Brighter days are ahead for the Yukon, according to a report forecasting the economic outlook for the country’s northern territories.
The Yukon’s mining industry is expected to begin to bounce back over the next decade after a couple of recent hiccups, as reported in the Conference Board of Canada’s Territorial Outlook and Economic Forecast.
A not-for-profit organization that analyzes trends and public policy issues, the think tank publishes a report on the Yukon, Nunavut and the Northwest Territories biannually.
It takes into consideration the demographic makeup and labour market conditions in each jurisdiction.
Marie-Christine Bernard is the director of provincial and territorial outlook as listed in the report. She says the Yukon has the development of mines to thank in large part for its sunnier forecast.
“There’s still a lot of uncertainty about the development of mines and the timing,” she told the Star today from Ottawa, “but the outlook is more positive than a year ago.”
Three new mines are set to open in the future – the Coffee, Eagle and Casino projects are all in the early stages – and the 11-year-old Minto mine is set to remain in operation longer than the initial 2021 closure date.
But it is the Casino project that will steal the show in the coming years, the report indicates.
“The Casino Mine will be the largest mine in the history of Yukon,” it reads, adding that it will produce almost one million ounces of more gold than the other three mines combined.
The project is also expected to add 900 jobs over the next 22 years once it begins operations.
But, Bernard added, one of the government’s priorities should be ensuring everything remains on schedule, after the Casino mine has been four years in the making.
“While the project was first submitted for approval in 2014, the YESAB (Yukon Environmental and Socio-economic Assessment Board) has referred the application to a panel review, which is likely to take some time,” the report reads.
“Putting in place some training programs to not rely as much on workers that don’t reside in territories,” will result in a more stable workforce and ensure more income will stay in the territory, Bernard noted.
This would involve the government working with mining companies – even through what seems to be at times a strenuous relationship between the two.
For instance, the Yukon Chamber of Mines expressed disappointment this month over how long the Yukon government took to include the industry in consultations since Bill C-17 became law in December 2017.
Also this month, the Yukon Zinc Corp. was fined more than $75,000 for infractions under the Quartz Mining Act, with $25,000 of that going to the Yukon government as reimbursement.
The company had declared bankruptcy in 2015 after suspending operations in January of that year.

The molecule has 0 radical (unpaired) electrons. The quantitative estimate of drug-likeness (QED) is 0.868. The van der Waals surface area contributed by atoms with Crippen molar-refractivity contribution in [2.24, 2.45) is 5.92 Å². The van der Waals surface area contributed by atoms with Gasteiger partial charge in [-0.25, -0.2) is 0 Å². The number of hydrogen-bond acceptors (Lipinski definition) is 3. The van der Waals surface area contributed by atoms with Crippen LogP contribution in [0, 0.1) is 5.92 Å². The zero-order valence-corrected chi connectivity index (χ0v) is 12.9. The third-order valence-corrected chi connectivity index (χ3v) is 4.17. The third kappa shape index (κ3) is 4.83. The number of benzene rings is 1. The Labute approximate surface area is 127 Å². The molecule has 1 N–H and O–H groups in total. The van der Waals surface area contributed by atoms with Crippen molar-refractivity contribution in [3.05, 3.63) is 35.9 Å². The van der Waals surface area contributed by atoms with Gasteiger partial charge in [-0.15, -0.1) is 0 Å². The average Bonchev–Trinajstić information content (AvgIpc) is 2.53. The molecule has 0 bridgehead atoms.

“The last few years have been challenging for the territory,” the report acknowledged, “as depressed metal markets discouraged any major mining developments,” the report’s overview reads.
There is some good news, though: the territory’s unemployment rate is forecast to remain low for the next decade, while wages are expected to increase a bit by 0.3 percentage points per year faster than inflation.
The report does point out, though, that the Yukon’s population will age more quickly than both the Northwest Territories’ and Nunavut’s – something that the government should be proactively looking to address sooner rather than later, said Bernard.
“It’s still manageable,” noted Bernard of the territory’s aging population, as “there are regions in Canada that will be a lot older than Yukon,” like the Atlantic provinces.
“They have trouble growing their labour force, because young workers leave for other job opportunities.”
An older population means the government will have to put more resources into planning for health care services.
However, Bernard acknowledged that the Yukon seems to be in relatively better shape to attract a younger workforce.
One thing the territory has got going for it in this pursuit, Bernard pointed out, is that it has fewer fly-in communities than the other two territories. But the government must use this leverage to draw in fresh faces.
“A good portion of Yukon’s mining and construction jobs are filled by workers who don’t reside permanently in the territory.
“But that is not as much the case in the service sector, where more jobs tend to be locally filled,” the report reads.
“Between now and 2040, the number of Yukoners aged 65 and older will more than double,” it continues, adding that the working-age population “will have to shoulder the costs of meeting the increased demand of health care services.”
Bernard added that these trends are on par with those of the rest of Canada.
“The tight labour market is tight for everyone,” she said, likening it to a “global phenomenon making it harder and harder to attract skilled workers.”
She went on to list training programs for mine workers, increased funding for health care services and continued efforts to attract young workers as top priorities the government should address in its agenda.
Energy, Mines and Resources Minister Ranj Pillai, who also serves as the Economic Development Minister, was unavailable for comment this morning.
Meanwhile, the report projects the Northwest Territories’ economic outlook as “grim,” thanks to declining diamond production.
Nunavut will benefit from planned mineral production, but economic growth will be stalled after large infrastructure projects come to an end in the coming years.